Graduate Programs

 

Overview of Graduate Programs*

The Department of Romance Languages and Literatures offers the MA and PhD degrees with concentrations in Franco-Arab Studies (MA only), French and Francophone Studies, Hispanic Studies, and Italian Studies. Students interested in the Franco-Arab Studies concentration apply to the MA; all other students apply directly to the PhD program. All students in the PhD program may receive the MA degree en route after satisfactory completion of all of the second year requirements. For further information on the MA concentration in Franco-Arab Studies, please see the Web page for that program.

For students applying to the doctoral program with the MA in hand, appropriate placement and course transfer will be determined on a case-by-case basis by the Director of Graduate Studies (DGS) in consultation with the Graduate Advisors. The Department may transfer up to 4 courses (12 credits) into the PhD program and in very exceptional cases up to 9 (27 credits). For these students transferring a total of 9 courses (27 credits), the Research Paper (Thesis Substitute) and the 2nd-year qualifying exams are waived.

After completing all of the second-year requirements students will have the option of requesting an MA if they choose not to continue to the PhD or if they just want to have the diploma. Students are deemed academically ineligible to continue with the PhD program if they fail the 2nd-year qualifying exams twice, or have a failing grade, or have accumulated 9 credits of L grades.

The sequence of courses and assessments is as follows:

1st year

Fall

ROML700 + 2 courses

Spring

3 courses

2nd year

Fall

3 courses

Spring

Research Paper (Thesis Substitute) credits (992) + qualifying exams

3rd year

Fall

3 courses

Spring

3 courses

4th year

Fall

  Dissertation credits (994) + 2 courses + written examination (offered either in Fall or Spring)

Spring

Dissertation credits (994) + written examination (if not taken in the Fall)

5th year

Fall

Dissertation research and writing (994)

Spring

Dissertation research and writing + defense of dissertation (994)

Second-year qualifying exams are offered in spring semester only; fourth-year exams are offered in both fall and spring semester. Students on fellowships that entail a non-service year will take four courses per semester their first year. A Graduate School recruitment award, though it requires a minimal service assignment, is considered to be such a fellowship.

Grading for graduate students in courses is as follows: H (High Pass), P (Pass), L (Low Pass), and F (Failure). For written comprehensive exams the grades are S (Satisfactory) or U (Unsatisfactory), but in exceptional cases, graders may award an H (High Pass). Students who receive one U on a written exam question may repeat the period or area question after an interval of at least three months. Students who fail more than one area must wait until the next semester’s exam period.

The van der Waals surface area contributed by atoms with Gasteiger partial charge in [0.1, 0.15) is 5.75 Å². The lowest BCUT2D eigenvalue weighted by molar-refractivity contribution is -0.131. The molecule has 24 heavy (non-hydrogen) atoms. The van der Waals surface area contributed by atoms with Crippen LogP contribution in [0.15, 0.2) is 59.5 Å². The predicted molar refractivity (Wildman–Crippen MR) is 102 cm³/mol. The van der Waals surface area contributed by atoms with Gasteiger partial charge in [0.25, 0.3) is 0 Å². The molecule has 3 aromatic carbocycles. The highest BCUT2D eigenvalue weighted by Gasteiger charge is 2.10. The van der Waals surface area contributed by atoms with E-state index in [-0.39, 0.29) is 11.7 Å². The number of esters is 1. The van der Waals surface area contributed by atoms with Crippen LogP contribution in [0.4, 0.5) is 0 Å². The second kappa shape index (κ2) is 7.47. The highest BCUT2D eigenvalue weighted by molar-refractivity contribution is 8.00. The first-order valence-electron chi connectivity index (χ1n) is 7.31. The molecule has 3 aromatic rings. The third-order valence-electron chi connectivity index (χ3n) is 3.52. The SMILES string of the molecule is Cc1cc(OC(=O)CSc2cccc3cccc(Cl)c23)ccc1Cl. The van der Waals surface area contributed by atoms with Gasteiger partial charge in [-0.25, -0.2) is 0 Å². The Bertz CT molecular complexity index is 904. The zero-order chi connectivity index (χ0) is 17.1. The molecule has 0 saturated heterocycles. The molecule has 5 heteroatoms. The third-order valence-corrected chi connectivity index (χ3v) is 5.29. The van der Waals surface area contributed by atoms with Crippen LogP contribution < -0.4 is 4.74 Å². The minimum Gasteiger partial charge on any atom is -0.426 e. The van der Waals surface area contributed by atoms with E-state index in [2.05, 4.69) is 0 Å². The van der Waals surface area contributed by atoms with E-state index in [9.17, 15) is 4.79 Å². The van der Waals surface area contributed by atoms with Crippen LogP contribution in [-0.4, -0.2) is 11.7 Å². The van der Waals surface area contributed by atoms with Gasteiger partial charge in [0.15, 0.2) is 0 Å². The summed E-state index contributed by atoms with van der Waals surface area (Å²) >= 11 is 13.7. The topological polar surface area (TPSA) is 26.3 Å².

The following policies apply to the Ph.D. program:

  1. Should any questions arise regarding the acceptability of any courses taken prior to admission to the PhD program, the Director of Graduate Studies, in consultation with the Graduate Advisory Committee, will review the student’s dossier and determine which courses will be acceptable.
  2. Upon consultation with the Graduate Advisor in their section, doctoral students may decide to take additional courses beyond the required number of courses, the purpose of which should be to strengthen preparation for the written comprehensive examination, to lay the groundwork for the dissertation, or to develop a wider range of teaching fields. Since interdisciplinary studies may be appropriate to some research projects and career plans, additional courses or even a minor may be recommended.
  3. All doctoral students are required to have proficiency in one additional foreign language. For students specializing in the Middle Ages or the Early Modern period, this language must be Latin.
  4. Teaching experience is an essential part of professional training. Therefore, teaching at least three contact hours a week for two semesters, or until teaching competence is acquired, is required of all doctoral candidates.
  5. No students will be admitted to either the MA or the PhD program in Romance Languages for part-time study.

The Graduate Student Services Manager’s office houses a selection of current imprints on how to do research and how to write a thesis or dissertation for you to consult (David Sternberg’s How to Complete and Survive a Doctoral Dissertation, Miller and Taylor’s The Thesis Writer’s Handbook; Writing and Defending a Thesis or Dissertation in Psychology and Education, and Harman and Montague’s The Thesis and the Book). Some of these offer good advice, though not all of it is pertinent to a literary thesis. In all matters of format, the Graduate School’s Thesis and Dissertation Guide takes precedence.

 






*Description of the new graduate program, which will go into effect in the academic year 2015/2016, with students admitted in the Fall 2015. The current requirements for the graduate programs are listed in the webpages of the individual language sections.